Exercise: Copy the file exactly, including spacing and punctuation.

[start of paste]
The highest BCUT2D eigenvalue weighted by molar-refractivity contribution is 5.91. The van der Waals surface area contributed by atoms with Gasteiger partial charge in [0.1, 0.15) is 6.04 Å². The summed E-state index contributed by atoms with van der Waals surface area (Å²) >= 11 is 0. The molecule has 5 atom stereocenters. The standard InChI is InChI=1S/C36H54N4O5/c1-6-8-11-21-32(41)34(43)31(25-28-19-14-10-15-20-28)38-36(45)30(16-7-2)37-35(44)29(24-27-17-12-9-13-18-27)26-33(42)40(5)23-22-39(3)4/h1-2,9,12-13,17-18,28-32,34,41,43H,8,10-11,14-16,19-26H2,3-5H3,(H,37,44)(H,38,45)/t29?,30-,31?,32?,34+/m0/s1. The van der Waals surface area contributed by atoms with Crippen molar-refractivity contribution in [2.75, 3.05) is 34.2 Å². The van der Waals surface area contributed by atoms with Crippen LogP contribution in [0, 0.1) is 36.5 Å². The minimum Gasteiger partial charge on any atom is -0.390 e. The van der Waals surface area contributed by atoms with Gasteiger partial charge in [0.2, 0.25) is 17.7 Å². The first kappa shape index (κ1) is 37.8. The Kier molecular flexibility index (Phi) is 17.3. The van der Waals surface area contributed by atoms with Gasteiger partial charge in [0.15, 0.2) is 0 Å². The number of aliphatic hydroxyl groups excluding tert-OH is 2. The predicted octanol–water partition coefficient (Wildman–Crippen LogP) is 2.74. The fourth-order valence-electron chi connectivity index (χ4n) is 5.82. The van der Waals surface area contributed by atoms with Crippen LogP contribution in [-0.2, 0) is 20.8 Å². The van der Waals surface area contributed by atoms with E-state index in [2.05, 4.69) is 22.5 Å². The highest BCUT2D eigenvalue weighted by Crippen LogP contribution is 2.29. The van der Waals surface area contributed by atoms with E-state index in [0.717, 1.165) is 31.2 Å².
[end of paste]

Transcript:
The highest BCUT2D eigenvalue weighted by molar-refractivity contribution is 5.91. The van der Waals surface area contributed by atoms with Gasteiger partial charge in [0.1, 0.15) is 6.04 Å². The summed E-state index contributed by atoms with van der Waals surface area (Å²) >= 11 is 0. The molecule has 5 atom stereocenters. The standard InChI is InChI=1S/C36H54N4O5/c1-6-8-11-21-32(41)34(43)31(25-28-19-14-10-15-20-28)38-36(45)30(16-7-2)37-35(44)29(24-27-17-12-9-13-18-27)26-33(42)40(5)23-22-39(3)4/h1-2,9,12-13,17-18,28-32,34,41,43H,8,10-11,14-16,19-26H2,3-5H3,(H,37,44)(H,38,45)/t29?,30-,31?,32?,34+/m0/s1. The van der Waals surface area contributed by atoms with Crippen molar-refractivity contribution in [2.75, 3.05) is 34.2 Å². The van der Waals surface area contributed by atoms with Crippen LogP contribution in [0, 0.1) is 36.5 Å². The minimum Gasteiger partial charge on any atom is -0.390 e. The van der Waals surface area contributed by atoms with Gasteiger partial charge in [0.2, 0.25) is 17.7 Å². The first kappa shape index (κ1) is 37.8. The Kier molecular flexibility index (Phi) is 17.3. The van der Waals surface area contributed by atoms with Gasteiger partial charge in [0.15, 0.2) is 0 Å². The number of aliphatic hydroxyl groups excluding tert-OH is 2. The predicted octanol–water partition coefficient (Wildman–Crippen LogP) is 2.74. The fourth-order valence-electron chi connectivity index (χ4n) is 5.82. The van der Waals surface area contributed by atoms with Crippen LogP contribution in [-0.2, 0) is 20.8 Å². The van der Waals surface area contributed by atoms with E-state index in [2.05, 4.69) is 22.5 Å². The highest BCUT2D eigenvalue weighted by Crippen LogP contribution is 2.29. The van der Waals surface area contributed by atoms with E-state index in [0.717, 1.165) is 31.2 Å².